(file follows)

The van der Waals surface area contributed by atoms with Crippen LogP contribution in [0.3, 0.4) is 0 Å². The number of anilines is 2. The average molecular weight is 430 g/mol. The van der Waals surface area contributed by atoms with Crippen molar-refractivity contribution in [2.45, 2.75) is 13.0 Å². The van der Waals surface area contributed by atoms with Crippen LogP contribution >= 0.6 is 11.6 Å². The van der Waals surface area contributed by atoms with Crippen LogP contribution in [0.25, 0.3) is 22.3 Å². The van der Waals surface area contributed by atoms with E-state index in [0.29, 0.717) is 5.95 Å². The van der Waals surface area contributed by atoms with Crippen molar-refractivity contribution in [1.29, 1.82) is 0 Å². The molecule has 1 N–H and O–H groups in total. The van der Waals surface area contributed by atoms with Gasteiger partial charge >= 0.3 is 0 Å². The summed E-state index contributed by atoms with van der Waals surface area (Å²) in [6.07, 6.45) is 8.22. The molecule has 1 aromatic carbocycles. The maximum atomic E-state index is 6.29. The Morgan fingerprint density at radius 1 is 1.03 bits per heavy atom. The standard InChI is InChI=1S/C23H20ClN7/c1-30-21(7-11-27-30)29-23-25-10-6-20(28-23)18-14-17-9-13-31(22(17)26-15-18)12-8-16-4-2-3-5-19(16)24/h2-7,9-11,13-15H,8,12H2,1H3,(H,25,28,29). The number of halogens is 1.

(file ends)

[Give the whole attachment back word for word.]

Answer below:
The van der Waals surface area contributed by atoms with Crippen LogP contribution in [0.3, 0.4) is 0 Å². The number of anilines is 2. The average molecular weight is 430 g/mol. The van der Waals surface area contributed by atoms with Crippen molar-refractivity contribution in [2.45, 2.75) is 13.0 Å². The van der Waals surface area contributed by atoms with Crippen LogP contribution >= 0.6 is 11.6 Å². The van der Waals surface area contributed by atoms with Crippen LogP contribution in [0.25, 0.3) is 22.3 Å². The van der Waals surface area contributed by atoms with E-state index in [0.29, 0.717) is 5.95 Å². The van der Waals surface area contributed by atoms with Crippen molar-refractivity contribution in [1.29, 1.82) is 0 Å². The molecule has 1 N–H and O–H groups in total. The van der Waals surface area contributed by atoms with Gasteiger partial charge >= 0.3 is 0 Å². The summed E-state index contributed by atoms with van der Waals surface area (Å²) in [6.07, 6.45) is 8.22. The molecule has 1 aromatic carbocycles. The maximum atomic E-state index is 6.29. The Morgan fingerprint density at radius 1 is 1.03 bits per heavy atom. The standard InChI is InChI=1S/C23H20ClN7/c1-30-21(7-11-27-30)29-23-25-10-6-20(28-23)18-14-17-9-13-31(22(17)26-15-18)12-8-16-4-2-3-5-19(16)24/h2-7,9-11,13-15H,8,12H2,1H3,(H,25,28,29). The number of halogens is 1.